While serving as one of the night shift supervisors for a Midwestern police department, I arrived at my locker one evening to don my blue uniform, and spotted my boots sitting atop the bench. Someone had shined them. Whaaat? Who would polish my boots?
I discovered the deed had been done by Bud, one of the new guys on our shift who had previously served as a paramedic. When the rest of the team learned of it—and I made sure they did—there were hoots and jeers and accusations of ingratiation, though the terms they used were much earthier.
Bud reddened from the teasing, but joined in the laughter. Afterward he sought me privately to clarify his motivation. He hadn’t done it to win any points with me. He explained that when he worked at the hospital, there was another paramedic who pastored a church. That man would always polish his coworkers’ shoes. It was, he said, his humble service—his ministry. Bud was touched by the man’s humility, and decided to bring that servant spirit to the police department. He started with my boots.
His reward, thanks to me, was ridicule. I was moved and deeply ashamed. I never forgot that.
Twenty years later I was serving as men’s dean at Wisconsin Academy. I wrestled with how to make the ordinance of humility more relevant to the guys. Washing dust from someone’s feet after a long journey once had great utility. But to our Adidas-shod young men, not so much.
Then God reminded me of Bud.
Soon one of the symbols of Sabbath’s approach in the dorm was the dean assuming a posture of servitude at the feet of the students, shining their shoes. Sometimes students would volunteer for the duty as well. A paramedic’s selflessness was still contagious decades later.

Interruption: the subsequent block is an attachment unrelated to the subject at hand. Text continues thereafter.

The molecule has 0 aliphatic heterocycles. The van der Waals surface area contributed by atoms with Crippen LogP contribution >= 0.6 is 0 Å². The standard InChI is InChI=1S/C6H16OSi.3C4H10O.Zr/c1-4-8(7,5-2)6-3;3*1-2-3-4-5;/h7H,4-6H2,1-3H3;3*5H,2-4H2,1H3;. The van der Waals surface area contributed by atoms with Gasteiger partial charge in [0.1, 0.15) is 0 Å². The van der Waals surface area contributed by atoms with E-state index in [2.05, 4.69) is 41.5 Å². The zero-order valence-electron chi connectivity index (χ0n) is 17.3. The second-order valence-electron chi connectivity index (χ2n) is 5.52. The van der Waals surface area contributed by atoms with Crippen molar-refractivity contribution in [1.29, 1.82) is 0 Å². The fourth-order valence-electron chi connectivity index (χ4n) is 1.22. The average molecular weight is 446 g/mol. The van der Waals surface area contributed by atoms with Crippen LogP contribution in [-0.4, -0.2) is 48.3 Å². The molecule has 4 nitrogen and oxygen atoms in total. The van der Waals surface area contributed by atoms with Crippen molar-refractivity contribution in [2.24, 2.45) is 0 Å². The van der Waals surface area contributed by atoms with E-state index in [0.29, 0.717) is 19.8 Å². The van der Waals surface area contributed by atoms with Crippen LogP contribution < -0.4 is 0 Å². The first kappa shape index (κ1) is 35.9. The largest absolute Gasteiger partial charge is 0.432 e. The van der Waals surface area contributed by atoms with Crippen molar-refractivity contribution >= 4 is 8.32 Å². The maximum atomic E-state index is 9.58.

Jesus demonstrated humble service by washing His students’ feet. He was flipping traditional roles upside-down: the Teacher serving the students. Then He said, “You should also wash one another’s feet.” I think it’s clear He meant far more than just removing dust. He was talking about doing laundry, changing bandages, cleaning toilets, shining shoes. What tasks seem beneath us? Those are the duties He entreats us to perform in humble service.
It is especially powerful when foot washing, in whatever manifestation it takes, flips arbitrary social strata: elders serving youth; architects serving the homeless; cops with shiny boots serving felons.
Our ordinance of humility is so much more than ritual. It’s an exercise—a rehearsal. It is the calisthenics of humble service. Too many people excuse themselves from the opportunity to invigorate their humility muscle. That’s sad.
Jesus Himself exhorts us to assume a posture of servitude before journey-worn souls. And help them shine.